Old Florida Living Comes Of Age In College Park

An Eclectic Residence With Clean Architectural Lines And An Organic-Contemporary Flair Is Fashioned Into A Welcoming Home That Is One With Nature
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Brought to fruition by architect David Barrett, the aptly named, 4,000-square-foot "Tropical House," which is situated on an acre of land in the downtown Orlando suburb of College Park, features a modern, contemporary design and clean, angular lines. Forging a relationship between the construction of the house and the natural world, Barrett created a vision of contemporary green architecture and sustainable style, even building the home around its surrounding 100-year-old live oaks so as not to disturb their root systems. "We seek spirit in architecture," Barrett says, "and the two are inexorably intertwined. Each sacred place is an outgrowth of a poetic seed — a Gestalt — and my goal is to protect and celebrate the natural beauty of the environment."

"We worked hard to create a warm, comfortable and inviting environment for the owners to enjoy the home's dramatic architecture and the spectacular views," designer Robert Turner says.

Custom built for homeowner Summer Rodman and her husband, Steven McCall, this primary home reflects their casual sophistication, world travels and passion for Tibetan and Asian art, which is nonchalantly integrated into the decor. Clean lines, floor-to-ceiling windows, open areas and varying roof heights create spaciousness, light and dramatic interior volumes that form a sanctuary for their busy lives. While the outside's verdant foliage elicits a sense of serenity and transcendence, so too does the use of natural materials indoors — bamboo flooring, cypress ceilings and walnut cabinetry — forming a seamless transition between inside and out. "The furniture, with its clean lines and minimalistic approach, is designed to engage and accentuate the architecture," says designer Robert Turner, who custom-created almost all of the home's furnishings.

Starting in the bright and airy great room, with its 15-foot-high, vaulted ceilings and picturesque views of the garden and lake, the designer created three seating groups to promote conversation and socializing in an intimate setting. Here, China White walls form a neutral background, allowing the tropical hues of light orange, pale green and citron to complement the cool terrazzo floors. "I created a warm and comfortable environment for my clients that reflects who they are; to have a great living space in which to live, play and entertain," Turner says.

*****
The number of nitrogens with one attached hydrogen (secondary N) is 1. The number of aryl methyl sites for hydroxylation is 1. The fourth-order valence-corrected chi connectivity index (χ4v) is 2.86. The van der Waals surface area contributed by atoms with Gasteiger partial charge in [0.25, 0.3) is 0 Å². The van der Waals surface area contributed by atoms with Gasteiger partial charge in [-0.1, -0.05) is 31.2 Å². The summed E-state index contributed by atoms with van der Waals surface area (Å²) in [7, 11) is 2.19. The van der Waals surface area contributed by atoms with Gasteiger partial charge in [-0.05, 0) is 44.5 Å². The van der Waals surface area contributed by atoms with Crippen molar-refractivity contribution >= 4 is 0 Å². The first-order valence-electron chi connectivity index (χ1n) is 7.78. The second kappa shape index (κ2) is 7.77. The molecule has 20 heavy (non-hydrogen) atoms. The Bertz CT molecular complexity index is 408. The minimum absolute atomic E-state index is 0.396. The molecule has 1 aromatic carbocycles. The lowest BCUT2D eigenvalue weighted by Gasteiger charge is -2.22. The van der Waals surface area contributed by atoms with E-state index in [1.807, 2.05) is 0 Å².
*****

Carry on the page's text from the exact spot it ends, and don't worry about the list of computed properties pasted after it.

"I've created a design for living with longevity and integrity that reflects my clients' lifestyles and opefully inspires them as well," says Turner, whose own inspirations come from Philippe Starck and Mies van der Rohe.

In the nearby kitchen, cabinetry composed of handcrafted, quartersawn walnut offsets the room's cool white Zodiaq quartz countertops, where curved edges hit a striking, geometric note with a contrast of textures. "Both Steven and I love to cook so the kitchen is the hub of our household," Rodman says. "And with the extra island space, we can cook together in peace."

Upstairs, French doors open out onto a balcony off Rodman's office, where mementos from her grandmother — antique hats and Japanese lamps — grace the shelves, rose-colored walls and fabrics emit a sunset hue, and flokati-covered 1950s lounge chairs, also a legacy from her grandmother, beckon with their shaggy white comfort. Double-pane, tinted windows reminiscent of shoji screens encourage natural light and modulate the heat from the sun.

"This room is modern with a soft touch," Rodman says of the guest room. "It's a peaceful and relaxing space."

These windows reappear in the guest room, where a custom-designed, floating-slab platform bed provides visual interest while echoing the light hue of the bamboo floor. In addition to Tibetan objets d'art collected on a sojourn to Tibet, Nepal and Thailand, Rodman's eclectic taste runs to Los Angeles artist Souther Salazar and Orlando painter Fritz Stinebaugh, whose formidable Kabuki dancer looks down from the wall, adding a dramatic intensity juxtaposed with the understated simplicity of this space. This refined look continues throughout the residence, resulting in a welcoming environment in which the owners feel very much at home.

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Interior Design
Robert Turner, CRT Studio, Inc., Winter Park, FL

Photography
Eric Cucciaioni, Winter Park, FL

Architecture
David Barrett, Barrett Studio Architects, Boulder, CO

Text by
Jan Engoren